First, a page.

Fake news: An outward symptom of a much deeper systemic problemFebruary 9, 2017
Fake news became part of our lexicon during the 2016 election cycle. Now, it’s popping up in all sorts of places as people apply it to any information with which they disagree or simply don’t like. The problem is, fake news isn’t always fake and it certainly isn’t always news. It is only an outward symptom or sign of a much deeper systemic problem.
Recently, the President tweeted:
Any negative polls are fake news, just like the CNN, ABC, NBC polls in the election. Sorry, people want border security and extreme vetting.
— Donald J. Trump (@realDonaldTrump) February 6, 2017
At this point, people have three choices: believe the sender of the Tweet, believe the national polls or believe neither. Many people are fatigued enough to disconnect entirely. We can’t even begin to have a substantive discussion on a topic if we can’t even agree on the facts.
The media is not helping by publishing— and promoting— unsubstantiated stories such as the removal of the MLK statue from the Oval Office. Or by striking out so fantastically when it came to predicting the 2016 election (as the President points out above.)
Putting aside for now the issue of journalistic credibility, let’s see if we can ferret out why fake news has come so far so fast. How and why did this happen? In a time when boundless amounts of information and fact-checking are available at our fingertips, why are lies so prevalent and so seductive? I think it’s because deep down, we have never liked the truth very much.
Recently a world renowned physician, epidemiologist and statistician died. He believed that if he could help people SEE the facts they would believe the truth of the stats. Hans Rosling spent his entire life endeavoring to get people to believe by seeing. He learned along the way that people have the capacity to rationalize away and therefore deny fact-based truth even when it is presented to them visually in ways they could readily comprehend. Come to find out, comprehension is not apprehension and seeing is not believing.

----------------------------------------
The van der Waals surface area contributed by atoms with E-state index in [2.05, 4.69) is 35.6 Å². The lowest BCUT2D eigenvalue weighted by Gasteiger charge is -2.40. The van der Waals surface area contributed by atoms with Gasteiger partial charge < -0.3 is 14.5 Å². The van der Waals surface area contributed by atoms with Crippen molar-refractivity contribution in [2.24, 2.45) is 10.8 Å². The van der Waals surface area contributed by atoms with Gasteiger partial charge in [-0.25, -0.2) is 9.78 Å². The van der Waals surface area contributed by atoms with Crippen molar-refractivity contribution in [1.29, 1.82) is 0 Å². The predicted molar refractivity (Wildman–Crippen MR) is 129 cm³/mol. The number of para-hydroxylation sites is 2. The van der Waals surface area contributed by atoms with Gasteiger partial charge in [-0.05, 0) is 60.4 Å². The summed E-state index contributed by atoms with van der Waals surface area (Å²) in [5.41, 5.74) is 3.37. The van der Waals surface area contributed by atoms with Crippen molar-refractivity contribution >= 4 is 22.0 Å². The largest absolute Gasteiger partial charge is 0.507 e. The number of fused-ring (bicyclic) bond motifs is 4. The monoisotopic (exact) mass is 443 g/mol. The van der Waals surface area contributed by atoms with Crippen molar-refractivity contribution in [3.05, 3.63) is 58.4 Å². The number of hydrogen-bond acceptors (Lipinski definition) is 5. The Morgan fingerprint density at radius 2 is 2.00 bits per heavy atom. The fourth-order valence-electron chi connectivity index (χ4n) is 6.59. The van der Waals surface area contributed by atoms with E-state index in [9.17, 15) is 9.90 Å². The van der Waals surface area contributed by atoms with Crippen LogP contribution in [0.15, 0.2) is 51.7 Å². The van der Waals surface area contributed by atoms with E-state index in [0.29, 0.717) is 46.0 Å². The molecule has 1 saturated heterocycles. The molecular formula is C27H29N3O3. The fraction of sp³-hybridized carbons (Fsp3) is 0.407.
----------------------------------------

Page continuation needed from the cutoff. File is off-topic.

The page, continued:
Without knowing it, Hans Rosling, who was not a believer in the supernatural which he could not see, confirmed in his life’s work humanity’s sin nature. We reject truth and believe lies because they suit us. We want our choices affirmed, our biases reinforced and our worldview comfortably insulated and delusion if the necessary course outcome, then so be it.
The evidence of our human propensity to deny truth and accept lies is as old as the Garden. The Creator God gave Adam and Eve one limitation which God knew was for their own good: do not to eat of the fruit of the tree of life. Why not? Because if you do, you will die. That didn’t sound good and then another character showed up and offered “alternative facts” that the human preferred to the Truth. We know where the story goes from there: a self-deluded downhill slide into debauchery, decay and death.
Many today would protest that assessment. Having bought the lie of naturalism and humanism, people construct truth that’s relative to their life. Having rejected the reality of absolutes which comes with knowing God, individuals are left to construct meaning, morality and hope from their own experiences, relationships and ideas. They accept whatever fits their preferred version of reality and reject everything else as “untrue.” Relativism thus becomes the way of life in a post-truth culture. That’s not a left problem or a right problem, that’s a human problem. Theologians call it total depravity. Psychologists call it delusion. People just accept the current set of lies as the truth of the way things are, not knowing that this is not the way things were meant to be.
I see the fact that we’re talking about fake news as a sign of hope. At least we’re talking about the truth as something that can be known, identified, sorted out from lies. That’s progress in a culture that has embraced it’s own post-truth nature.